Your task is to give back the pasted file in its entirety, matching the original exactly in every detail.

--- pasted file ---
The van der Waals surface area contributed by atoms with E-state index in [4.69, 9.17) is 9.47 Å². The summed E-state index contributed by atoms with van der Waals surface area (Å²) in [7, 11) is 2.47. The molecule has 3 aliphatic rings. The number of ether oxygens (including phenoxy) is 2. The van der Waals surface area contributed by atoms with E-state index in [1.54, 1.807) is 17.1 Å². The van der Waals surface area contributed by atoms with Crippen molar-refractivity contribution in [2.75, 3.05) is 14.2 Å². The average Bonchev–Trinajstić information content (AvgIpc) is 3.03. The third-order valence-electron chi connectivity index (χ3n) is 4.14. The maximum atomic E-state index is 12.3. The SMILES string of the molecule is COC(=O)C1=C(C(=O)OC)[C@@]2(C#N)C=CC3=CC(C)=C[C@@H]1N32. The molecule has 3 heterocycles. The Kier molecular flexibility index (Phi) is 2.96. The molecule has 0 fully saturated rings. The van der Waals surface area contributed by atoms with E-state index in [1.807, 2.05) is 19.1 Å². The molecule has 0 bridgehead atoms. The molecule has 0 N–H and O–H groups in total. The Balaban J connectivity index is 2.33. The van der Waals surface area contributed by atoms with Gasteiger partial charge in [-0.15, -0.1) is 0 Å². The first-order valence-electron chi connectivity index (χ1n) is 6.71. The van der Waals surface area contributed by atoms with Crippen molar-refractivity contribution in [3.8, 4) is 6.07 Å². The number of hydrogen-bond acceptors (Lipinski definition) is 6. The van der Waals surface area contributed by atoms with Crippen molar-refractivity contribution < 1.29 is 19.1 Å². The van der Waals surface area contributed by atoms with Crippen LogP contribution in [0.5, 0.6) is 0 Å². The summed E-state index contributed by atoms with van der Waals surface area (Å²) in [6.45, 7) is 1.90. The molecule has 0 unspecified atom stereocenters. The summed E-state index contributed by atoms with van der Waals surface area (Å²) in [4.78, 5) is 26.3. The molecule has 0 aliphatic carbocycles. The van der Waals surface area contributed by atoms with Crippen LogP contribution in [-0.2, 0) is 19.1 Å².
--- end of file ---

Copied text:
The van der Waals surface area contributed by atoms with E-state index in [4.69, 9.17) is 9.47 Å². The summed E-state index contributed by atoms with van der Waals surface area (Å²) in [7, 11) is 2.47. The molecule has 3 aliphatic rings. The number of ether oxygens (including phenoxy) is 2. The van der Waals surface area contributed by atoms with E-state index in [1.54, 1.807) is 17.1 Å². The van der Waals surface area contributed by atoms with Crippen molar-refractivity contribution in [2.75, 3.05) is 14.2 Å². The average Bonchev–Trinajstić information content (AvgIpc) is 3.03. The third-order valence-electron chi connectivity index (χ3n) is 4.14. The maximum atomic E-state index is 12.3. The SMILES string of the molecule is COC(=O)C1=C(C(=O)OC)[C@@]2(C#N)C=CC3=CC(C)=C[C@@H]1N32. The molecule has 3 heterocycles. The Kier molecular flexibility index (Phi) is 2.96. The molecule has 0 fully saturated rings. The van der Waals surface area contributed by atoms with E-state index in [1.807, 2.05) is 19.1 Å². The molecule has 0 bridgehead atoms. The molecule has 0 N–H and O–H groups in total. The Balaban J connectivity index is 2.33. The van der Waals surface area contributed by atoms with Gasteiger partial charge in [-0.15, -0.1) is 0 Å². The first-order valence-electron chi connectivity index (χ1n) is 6.71. The van der Waals surface area contributed by atoms with Crippen molar-refractivity contribution in [3.8, 4) is 6.07 Å². The number of hydrogen-bond acceptors (Lipinski definition) is 6. The van der Waals surface area contributed by atoms with Crippen molar-refractivity contribution < 1.29 is 19.1 Å². The van der Waals surface area contributed by atoms with Crippen LogP contribution in [0.5, 0.6) is 0 Å². The summed E-state index contributed by atoms with van der Waals surface area (Å²) in [6.45, 7) is 1.90. The molecule has 0 unspecified atom stereocenters. The summed E-state index contributed by atoms with van der Waals surface area (Å²) in [4.78, 5) is 26.3. The molecule has 0 aliphatic carbocycles. The van der Waals surface area contributed by atoms with Crippen LogP contribution in [-0.2, 0) is 19.1 Å².